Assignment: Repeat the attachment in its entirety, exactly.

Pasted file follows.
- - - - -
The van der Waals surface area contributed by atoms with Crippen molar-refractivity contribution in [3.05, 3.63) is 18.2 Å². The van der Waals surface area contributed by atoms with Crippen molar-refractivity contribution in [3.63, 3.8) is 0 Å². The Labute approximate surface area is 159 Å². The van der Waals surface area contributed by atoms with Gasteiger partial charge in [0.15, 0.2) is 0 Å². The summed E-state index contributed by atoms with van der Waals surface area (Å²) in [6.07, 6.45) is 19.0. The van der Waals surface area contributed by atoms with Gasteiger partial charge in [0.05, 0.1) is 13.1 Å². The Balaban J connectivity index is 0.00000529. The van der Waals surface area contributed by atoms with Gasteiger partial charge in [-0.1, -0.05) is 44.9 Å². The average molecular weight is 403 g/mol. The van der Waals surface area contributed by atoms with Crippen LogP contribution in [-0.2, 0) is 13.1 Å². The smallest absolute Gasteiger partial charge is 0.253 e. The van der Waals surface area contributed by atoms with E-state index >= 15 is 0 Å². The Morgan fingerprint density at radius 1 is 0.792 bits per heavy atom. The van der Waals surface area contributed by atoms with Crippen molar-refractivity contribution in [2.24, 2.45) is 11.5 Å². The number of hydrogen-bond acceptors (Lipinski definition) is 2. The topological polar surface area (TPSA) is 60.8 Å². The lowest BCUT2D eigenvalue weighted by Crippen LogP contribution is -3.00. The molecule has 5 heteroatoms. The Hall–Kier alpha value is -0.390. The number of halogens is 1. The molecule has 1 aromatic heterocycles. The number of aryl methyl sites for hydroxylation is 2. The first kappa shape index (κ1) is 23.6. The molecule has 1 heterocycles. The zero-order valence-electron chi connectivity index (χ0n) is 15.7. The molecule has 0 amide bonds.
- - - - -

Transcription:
The van der Waals surface area contributed by atoms with Crippen molar-refractivity contribution in [3.05, 3.63) is 18.2 Å². The van der Waals surface area contributed by atoms with Crippen molar-refractivity contribution in [3.63, 3.8) is 0 Å². The Labute approximate surface area is 159 Å². The van der Waals surface area contributed by atoms with Gasteiger partial charge in [0.15, 0.2) is 0 Å². The summed E-state index contributed by atoms with van der Waals surface area (Å²) in [6.07, 6.45) is 19.0. The van der Waals surface area contributed by atoms with Gasteiger partial charge in [0.05, 0.1) is 13.1 Å². The Balaban J connectivity index is 0.00000529. The van der Waals surface area contributed by atoms with Gasteiger partial charge in [-0.1, -0.05) is 44.9 Å². The average molecular weight is 403 g/mol. The van der Waals surface area contributed by atoms with Crippen LogP contribution in [-0.2, 0) is 13.1 Å². The smallest absolute Gasteiger partial charge is 0.253 e. The van der Waals surface area contributed by atoms with E-state index >= 15 is 0 Å². The Morgan fingerprint density at radius 1 is 0.792 bits per heavy atom. The van der Waals surface area contributed by atoms with Crippen molar-refractivity contribution in [2.24, 2.45) is 11.5 Å². The number of hydrogen-bond acceptors (Lipinski definition) is 2. The topological polar surface area (TPSA) is 60.8 Å². The lowest BCUT2D eigenvalue weighted by Crippen LogP contribution is -3.00. The molecule has 5 heteroatoms. The Hall–Kier alpha value is -0.390. The number of halogens is 1. The molecule has 1 aromatic heterocycles. The number of aryl methyl sites for hydroxylation is 2. The first kappa shape index (κ1) is 23.6. The molecule has 1 heterocycles. The zero-order valence-electron chi connectivity index (χ0n) is 15.7. The molecule has 0 amide bonds.